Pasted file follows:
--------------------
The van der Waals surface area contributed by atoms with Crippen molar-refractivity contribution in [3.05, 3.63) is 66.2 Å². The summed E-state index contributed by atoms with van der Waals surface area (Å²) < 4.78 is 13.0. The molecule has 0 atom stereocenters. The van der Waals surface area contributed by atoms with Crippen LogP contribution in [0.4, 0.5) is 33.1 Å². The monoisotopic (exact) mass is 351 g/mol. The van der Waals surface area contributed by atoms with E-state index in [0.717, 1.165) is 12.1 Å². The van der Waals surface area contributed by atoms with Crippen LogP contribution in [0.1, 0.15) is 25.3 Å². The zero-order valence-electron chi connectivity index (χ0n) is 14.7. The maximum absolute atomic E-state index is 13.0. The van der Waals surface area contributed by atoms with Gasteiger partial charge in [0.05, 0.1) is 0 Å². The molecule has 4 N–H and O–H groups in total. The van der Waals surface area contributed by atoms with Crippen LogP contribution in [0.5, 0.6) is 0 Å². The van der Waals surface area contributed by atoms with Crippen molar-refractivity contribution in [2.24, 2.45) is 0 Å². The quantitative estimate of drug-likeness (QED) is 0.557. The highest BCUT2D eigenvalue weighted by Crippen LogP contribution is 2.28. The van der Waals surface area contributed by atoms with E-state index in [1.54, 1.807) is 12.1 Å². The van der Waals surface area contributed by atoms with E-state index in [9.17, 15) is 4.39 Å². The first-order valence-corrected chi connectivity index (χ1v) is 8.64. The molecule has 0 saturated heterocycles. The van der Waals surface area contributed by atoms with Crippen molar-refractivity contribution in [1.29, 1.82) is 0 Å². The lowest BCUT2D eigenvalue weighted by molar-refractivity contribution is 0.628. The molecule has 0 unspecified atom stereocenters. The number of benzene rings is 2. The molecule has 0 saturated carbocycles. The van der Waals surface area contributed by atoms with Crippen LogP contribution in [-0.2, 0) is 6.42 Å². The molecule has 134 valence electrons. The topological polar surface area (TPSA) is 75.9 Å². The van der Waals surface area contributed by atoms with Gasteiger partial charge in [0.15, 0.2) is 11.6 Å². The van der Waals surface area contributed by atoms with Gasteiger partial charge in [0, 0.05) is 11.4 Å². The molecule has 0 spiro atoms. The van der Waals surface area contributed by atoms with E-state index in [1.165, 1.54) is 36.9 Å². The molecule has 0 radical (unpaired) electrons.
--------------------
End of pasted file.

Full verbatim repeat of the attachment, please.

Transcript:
The van der Waals surface area contributed by atoms with Crippen molar-refractivity contribution in [3.05, 3.63) is 66.2 Å². The summed E-state index contributed by atoms with van der Waals surface area (Å²) < 4.78 is 13.0. The molecule has 0 atom stereocenters. The van der Waals surface area contributed by atoms with Crippen LogP contribution in [0.4, 0.5) is 33.1 Å². The monoisotopic (exact) mass is 351 g/mol. The van der Waals surface area contributed by atoms with E-state index in [0.717, 1.165) is 12.1 Å². The van der Waals surface area contributed by atoms with Crippen LogP contribution in [0.1, 0.15) is 25.3 Å². The zero-order valence-electron chi connectivity index (χ0n) is 14.7. The maximum absolute atomic E-state index is 13.0. The van der Waals surface area contributed by atoms with Gasteiger partial charge in [0.05, 0.1) is 0 Å². The molecule has 4 N–H and O–H groups in total. The van der Waals surface area contributed by atoms with Crippen LogP contribution in [0.5, 0.6) is 0 Å². The van der Waals surface area contributed by atoms with Crippen molar-refractivity contribution in [2.24, 2.45) is 0 Å². The quantitative estimate of drug-likeness (QED) is 0.557. The highest BCUT2D eigenvalue weighted by Crippen LogP contribution is 2.28. The van der Waals surface area contributed by atoms with E-state index in [1.54, 1.807) is 12.1 Å². The van der Waals surface area contributed by atoms with E-state index in [9.17, 15) is 4.39 Å². The first-order valence-corrected chi connectivity index (χ1v) is 8.64. The molecule has 0 saturated heterocycles. The van der Waals surface area contributed by atoms with Crippen molar-refractivity contribution in [1.29, 1.82) is 0 Å². The lowest BCUT2D eigenvalue weighted by molar-refractivity contribution is 0.628. The molecule has 0 unspecified atom stereocenters. The number of benzene rings is 2. The molecule has 0 saturated carbocycles. The van der Waals surface area contributed by atoms with Crippen LogP contribution in [-0.2, 0) is 6.42 Å². The molecule has 134 valence electrons. The topological polar surface area (TPSA) is 75.9 Å². The van der Waals surface area contributed by atoms with Gasteiger partial charge in [0.15, 0.2) is 11.6 Å². The van der Waals surface area contributed by atoms with Gasteiger partial charge in [0, 0.05) is 11.4 Å². The molecule has 0 spiro atoms. The van der Waals surface area contributed by atoms with E-state index in [1.165, 1.54) is 36.9 Å². The molecule has 0 radical (unpaired) electrons.